The MICs to fidaxomicin obtained by the Clinical and Laboratory Standards Institute (CLSI) agar dilution method  for the C. perfringens strains analyzed in this study (n = 21) ranged from 0.004 to 0.032 µg/ml (median value: 0.008 µg/mL; Table S1). Furthermore, the fidaxomicin MIC distributions obtained for strains of different toxinotype and animal origin were overlapping: toxinotype A, 0.004 to 0.032 µg/ml (n = 19); toxinotype F, 0.008 to 0.016 µg/ml (n = 2); dog origin, 0.008 to 0.032 µg/ml (n = 19); and cat origin, 0.004 to 0.016 µg/ml (n = 4). On the other hand, the MICs to the other antibiotics used in the combination assays (see below) were as follows: clindamycin, < 0.016 to 1 µg/ml; erythromycin, 0.5 to 4 µg/ml; imipenem, 0.032 to ≥ 32 µg/ml; levofloxacin, 0.125 to 2 µg/ml; metronidazole, 4 to 64 µg/ml; and vancomycin, 0.5 to 2 µg/ml (Table S1).
Table 1 shows an overview of the results obtained in the combination assays of fidaxomicin with the aforementioned six antibiotics (see detailed results in Table S1). When tested at concentrations equivalent to half the MICs determined by the agar dilution agar (BBA + 1/2F medium, see Methods), fidaxomicin significantly enhanced the effect of the other antibiotics tested for ≥ 42.9% of the C. perfringens strains, with the highest frequency of significant MIC reduction being detected between fidaxomicin and metronidazole (71.4% of strains; Table 1). Moreover, the combinations of fidaxomicin with clindamycin, imipenem, erythromycin, and metronidazole, yielded variable outcomes (i.e., those instances in which different categorical results –significant increase or decrease of the MIC values, or non-significant MIC variation– were observed in two replicates of the combination assay) for 9.5 to 19% of strains (Table 1). In contrast, significant activity enhancement was remarkably less frequent for all antibiotic combinations tested when fidaxomicin was present in BBA at a quarter of the MIC of the tested strains (BBA + 1/4F medium, see Methods; Table 1). Significant activity reduction (i.e., MIC increase) could not be confirmed for any antibiotic combination tested; nevertheless, two strains that yielded a variable result (namely, G/05P1 and M/14P3) showed a > 2-fold dilution increase in the MIC to clindamycin in one of the test replicates in BBA + 1/4F. Finally, it was found that for all antibiotic pairs except fidaxomicin-clindamycin the frequency of each outcome of the combination assay significantly depended on the concentration of fidaxomicin included in the test medium (P = 0.331 for fidaxomicin-clindamycin; P < 0.001 for all other antibiotic combinations).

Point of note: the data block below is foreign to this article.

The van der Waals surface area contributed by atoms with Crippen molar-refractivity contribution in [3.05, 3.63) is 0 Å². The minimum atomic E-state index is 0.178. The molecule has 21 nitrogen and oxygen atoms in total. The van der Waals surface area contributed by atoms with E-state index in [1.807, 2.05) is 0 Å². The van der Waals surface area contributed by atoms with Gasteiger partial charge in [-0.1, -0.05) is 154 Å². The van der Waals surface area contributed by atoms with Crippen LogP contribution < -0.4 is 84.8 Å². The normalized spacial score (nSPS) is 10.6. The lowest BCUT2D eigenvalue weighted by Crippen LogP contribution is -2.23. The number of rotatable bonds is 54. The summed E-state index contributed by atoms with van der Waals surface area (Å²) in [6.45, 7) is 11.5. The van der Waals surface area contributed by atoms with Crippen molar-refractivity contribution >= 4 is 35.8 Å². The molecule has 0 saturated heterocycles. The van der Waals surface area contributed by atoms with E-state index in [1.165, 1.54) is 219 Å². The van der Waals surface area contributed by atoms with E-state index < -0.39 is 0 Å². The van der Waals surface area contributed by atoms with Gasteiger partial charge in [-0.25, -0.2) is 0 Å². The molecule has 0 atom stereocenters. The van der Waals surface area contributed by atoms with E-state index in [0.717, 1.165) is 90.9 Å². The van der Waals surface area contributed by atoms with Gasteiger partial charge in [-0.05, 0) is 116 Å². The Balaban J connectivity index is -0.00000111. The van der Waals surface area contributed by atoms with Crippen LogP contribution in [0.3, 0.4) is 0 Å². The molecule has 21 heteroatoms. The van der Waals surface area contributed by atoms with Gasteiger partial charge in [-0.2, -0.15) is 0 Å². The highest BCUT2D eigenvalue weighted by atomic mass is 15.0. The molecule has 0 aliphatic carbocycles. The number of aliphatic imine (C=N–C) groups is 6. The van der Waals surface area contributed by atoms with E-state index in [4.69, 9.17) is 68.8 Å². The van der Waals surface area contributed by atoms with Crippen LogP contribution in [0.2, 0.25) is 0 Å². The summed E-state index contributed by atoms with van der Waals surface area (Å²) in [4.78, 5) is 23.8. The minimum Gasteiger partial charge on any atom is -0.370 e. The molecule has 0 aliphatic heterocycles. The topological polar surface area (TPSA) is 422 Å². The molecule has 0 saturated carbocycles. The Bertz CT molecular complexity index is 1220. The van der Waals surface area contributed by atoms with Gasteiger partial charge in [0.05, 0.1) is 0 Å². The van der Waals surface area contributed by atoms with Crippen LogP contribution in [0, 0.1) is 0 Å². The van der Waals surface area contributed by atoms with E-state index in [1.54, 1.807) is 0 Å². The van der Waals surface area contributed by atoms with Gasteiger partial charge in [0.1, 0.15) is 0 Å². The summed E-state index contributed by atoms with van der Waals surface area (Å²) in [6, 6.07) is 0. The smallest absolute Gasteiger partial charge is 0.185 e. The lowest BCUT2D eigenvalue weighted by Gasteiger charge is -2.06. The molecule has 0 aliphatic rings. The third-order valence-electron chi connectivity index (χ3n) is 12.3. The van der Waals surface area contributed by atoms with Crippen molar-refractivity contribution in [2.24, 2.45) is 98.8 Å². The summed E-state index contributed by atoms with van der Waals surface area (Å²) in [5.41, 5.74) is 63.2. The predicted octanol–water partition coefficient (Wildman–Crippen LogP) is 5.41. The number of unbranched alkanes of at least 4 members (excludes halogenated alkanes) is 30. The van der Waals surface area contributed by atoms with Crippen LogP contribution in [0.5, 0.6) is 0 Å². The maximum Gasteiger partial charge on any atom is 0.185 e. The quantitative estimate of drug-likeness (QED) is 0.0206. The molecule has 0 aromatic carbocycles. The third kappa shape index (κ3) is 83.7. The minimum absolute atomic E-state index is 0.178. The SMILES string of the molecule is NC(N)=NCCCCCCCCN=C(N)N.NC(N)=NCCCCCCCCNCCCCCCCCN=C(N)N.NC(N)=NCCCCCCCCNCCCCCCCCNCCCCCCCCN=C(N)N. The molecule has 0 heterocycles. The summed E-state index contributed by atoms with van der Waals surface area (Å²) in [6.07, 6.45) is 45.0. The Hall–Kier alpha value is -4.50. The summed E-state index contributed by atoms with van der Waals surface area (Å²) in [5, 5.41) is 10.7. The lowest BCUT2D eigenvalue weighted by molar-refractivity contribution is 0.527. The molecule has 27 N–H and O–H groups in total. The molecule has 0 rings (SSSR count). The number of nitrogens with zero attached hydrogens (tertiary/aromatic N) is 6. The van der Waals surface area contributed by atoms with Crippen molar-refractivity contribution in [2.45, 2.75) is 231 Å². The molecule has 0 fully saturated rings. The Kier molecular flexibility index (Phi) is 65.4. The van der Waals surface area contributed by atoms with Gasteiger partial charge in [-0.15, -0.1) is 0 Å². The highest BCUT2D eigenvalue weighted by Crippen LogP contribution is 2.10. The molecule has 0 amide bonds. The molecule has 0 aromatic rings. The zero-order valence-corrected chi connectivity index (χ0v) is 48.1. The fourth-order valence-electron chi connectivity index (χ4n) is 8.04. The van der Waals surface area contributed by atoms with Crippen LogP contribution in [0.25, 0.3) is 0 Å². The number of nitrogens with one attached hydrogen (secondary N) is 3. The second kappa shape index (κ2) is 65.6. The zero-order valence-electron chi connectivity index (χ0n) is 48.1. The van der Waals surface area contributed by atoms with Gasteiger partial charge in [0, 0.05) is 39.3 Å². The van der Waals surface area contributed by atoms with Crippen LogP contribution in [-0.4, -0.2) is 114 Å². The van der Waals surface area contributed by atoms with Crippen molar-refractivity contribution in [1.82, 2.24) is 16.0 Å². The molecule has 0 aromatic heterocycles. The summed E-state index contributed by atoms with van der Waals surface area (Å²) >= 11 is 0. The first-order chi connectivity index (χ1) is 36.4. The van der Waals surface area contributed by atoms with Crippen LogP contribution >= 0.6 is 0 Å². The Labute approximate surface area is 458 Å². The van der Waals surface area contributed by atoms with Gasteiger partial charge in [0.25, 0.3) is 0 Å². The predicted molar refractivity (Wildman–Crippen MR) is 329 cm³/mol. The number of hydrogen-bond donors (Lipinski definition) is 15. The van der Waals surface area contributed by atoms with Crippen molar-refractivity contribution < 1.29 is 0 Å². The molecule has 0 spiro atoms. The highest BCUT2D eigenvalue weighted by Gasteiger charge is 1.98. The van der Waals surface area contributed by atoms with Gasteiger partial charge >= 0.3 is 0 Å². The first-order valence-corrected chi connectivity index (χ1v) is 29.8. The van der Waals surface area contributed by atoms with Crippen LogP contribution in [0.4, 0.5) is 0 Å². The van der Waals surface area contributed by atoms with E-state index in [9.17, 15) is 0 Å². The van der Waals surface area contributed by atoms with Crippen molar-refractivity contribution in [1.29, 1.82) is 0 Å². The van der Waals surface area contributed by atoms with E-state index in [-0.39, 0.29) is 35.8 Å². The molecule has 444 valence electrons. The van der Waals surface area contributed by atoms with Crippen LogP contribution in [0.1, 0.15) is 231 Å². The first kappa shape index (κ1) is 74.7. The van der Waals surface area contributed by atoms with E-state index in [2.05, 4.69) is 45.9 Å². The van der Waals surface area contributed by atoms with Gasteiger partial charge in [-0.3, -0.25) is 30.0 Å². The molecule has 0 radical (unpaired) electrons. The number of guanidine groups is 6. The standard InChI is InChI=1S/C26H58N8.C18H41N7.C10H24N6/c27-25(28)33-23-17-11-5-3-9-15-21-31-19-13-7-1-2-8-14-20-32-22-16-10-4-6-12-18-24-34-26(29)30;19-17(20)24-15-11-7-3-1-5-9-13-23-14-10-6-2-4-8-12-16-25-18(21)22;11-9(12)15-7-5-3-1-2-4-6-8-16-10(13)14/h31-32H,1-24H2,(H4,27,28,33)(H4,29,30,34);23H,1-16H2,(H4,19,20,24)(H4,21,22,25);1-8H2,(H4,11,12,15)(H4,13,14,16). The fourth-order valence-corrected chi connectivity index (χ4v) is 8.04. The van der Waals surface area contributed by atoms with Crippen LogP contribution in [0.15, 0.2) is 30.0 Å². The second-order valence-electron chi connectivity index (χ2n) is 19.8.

Although fidaxomicin is not currently used in veterinary medicine, given the widespread occurrence of antibiotic-resistant C. perfringens in animals and the environment (see, e.g. [4,5,6, 9]) and the ‘One Health’ approach proposed for the study of other clostridia of similar ecology (e.g., C. difficile [24, 25] and Clostridium botulinum ), animal strains of C. perfringens should also be tested for in vitro susceptibility to fidaxomicin. However, to our knowledge, no other previous studies have addressed this issue. To fill in this research gap, we analyzed the in vitro effect of fidaxomicin against 21 C. perfringens strains of canine and feline origin. Our results showed than, when tested by the CLSI agar dilution method , fidaxomicin MICs were low (0.004–0.032 µg/ml), which agrees with the results of previous studies testing C. perfringens strains of human origin and the potent bactericidal activity that this antibiotic has against C. difficile and other clostridia sensu lato, e.g., Clostridium butyricum, Clostridium paraputrificum, Paraclostridium bifermentans (formerly Clostridium bifermentans), and Terrisporobacter glycolicus (formerly Clostridium glycolicum) [11, 12, 14]. Similarly, unpublished data from our research group indicates that strains isolated from intensively-raised pigs and Iberian pigs also display low fidaxomicin MICs (typically ≤ 0.032 µg/ml; García M.E. et al., unpublished data). In contrast, other species such as Clostridium innocuum, Enterocloster bolteae (formerly Clostridium bolteae), Hungatella hathewayi (formerly Clostridium hathewayi), and Thomasclavelia ramosa (formerly Clostridium ramosum) seem to be intrinsically resistant to fidaxomicin, and a human isolate of C. perfringens with a MIC value of 64 µg/ml has been found in Japan [12, 14].